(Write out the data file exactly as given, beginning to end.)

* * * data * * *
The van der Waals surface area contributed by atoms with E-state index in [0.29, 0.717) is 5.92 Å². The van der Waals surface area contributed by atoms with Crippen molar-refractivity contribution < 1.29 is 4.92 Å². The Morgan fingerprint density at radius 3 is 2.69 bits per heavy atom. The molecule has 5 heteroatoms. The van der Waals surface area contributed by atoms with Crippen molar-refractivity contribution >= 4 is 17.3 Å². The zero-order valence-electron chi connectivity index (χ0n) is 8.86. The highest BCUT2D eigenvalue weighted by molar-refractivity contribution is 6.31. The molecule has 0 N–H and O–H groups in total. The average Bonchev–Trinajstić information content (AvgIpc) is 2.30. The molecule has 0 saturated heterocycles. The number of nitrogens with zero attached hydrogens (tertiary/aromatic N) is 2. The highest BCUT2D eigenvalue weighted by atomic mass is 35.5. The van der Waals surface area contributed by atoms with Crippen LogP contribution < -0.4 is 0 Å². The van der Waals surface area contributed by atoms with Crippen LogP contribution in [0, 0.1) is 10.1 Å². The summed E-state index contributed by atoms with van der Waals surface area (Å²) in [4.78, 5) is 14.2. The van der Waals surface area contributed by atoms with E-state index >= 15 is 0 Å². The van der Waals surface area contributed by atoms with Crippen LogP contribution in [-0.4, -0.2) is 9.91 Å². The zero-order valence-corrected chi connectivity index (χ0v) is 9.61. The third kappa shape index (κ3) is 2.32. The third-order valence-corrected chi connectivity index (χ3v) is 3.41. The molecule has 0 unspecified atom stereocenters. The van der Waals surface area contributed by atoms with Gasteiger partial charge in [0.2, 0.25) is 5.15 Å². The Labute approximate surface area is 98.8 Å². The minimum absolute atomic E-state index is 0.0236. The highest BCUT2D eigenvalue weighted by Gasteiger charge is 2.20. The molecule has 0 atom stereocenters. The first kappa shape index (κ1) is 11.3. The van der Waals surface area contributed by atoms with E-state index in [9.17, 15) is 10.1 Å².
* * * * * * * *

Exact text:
The van der Waals surface area contributed by atoms with E-state index in [0.29, 0.717) is 5.92 Å². The van der Waals surface area contributed by atoms with Crippen molar-refractivity contribution < 1.29 is 4.92 Å². The Morgan fingerprint density at radius 3 is 2.69 bits per heavy atom. The molecule has 5 heteroatoms. The van der Waals surface area contributed by atoms with Crippen molar-refractivity contribution >= 4 is 17.3 Å². The zero-order valence-electron chi connectivity index (χ0n) is 8.86. The highest BCUT2D eigenvalue weighted by molar-refractivity contribution is 6.31. The molecule has 0 N–H and O–H groups in total. The average Bonchev–Trinajstić information content (AvgIpc) is 2.30. The molecule has 0 saturated heterocycles. The number of nitrogens with zero attached hydrogens (tertiary/aromatic N) is 2. The highest BCUT2D eigenvalue weighted by atomic mass is 35.5. The van der Waals surface area contributed by atoms with Crippen LogP contribution < -0.4 is 0 Å². The van der Waals surface area contributed by atoms with Crippen LogP contribution in [0, 0.1) is 10.1 Å². The summed E-state index contributed by atoms with van der Waals surface area (Å²) in [4.78, 5) is 14.2. The van der Waals surface area contributed by atoms with E-state index >= 15 is 0 Å². The van der Waals surface area contributed by atoms with Crippen LogP contribution in [-0.4, -0.2) is 9.91 Å². The zero-order valence-corrected chi connectivity index (χ0v) is 9.61. The third kappa shape index (κ3) is 2.32. The third-order valence-corrected chi connectivity index (χ3v) is 3.41. The molecule has 0 unspecified atom stereocenters. The van der Waals surface area contributed by atoms with Gasteiger partial charge in [0.2, 0.25) is 5.15 Å². The Labute approximate surface area is 98.8 Å². The minimum absolute atomic E-state index is 0.0236. The highest BCUT2D eigenvalue weighted by Gasteiger charge is 2.20. The molecule has 0 atom stereocenters. The first kappa shape index (κ1) is 11.3. The van der Waals surface area contributed by atoms with E-state index in [9.17, 15) is 10.1 Å².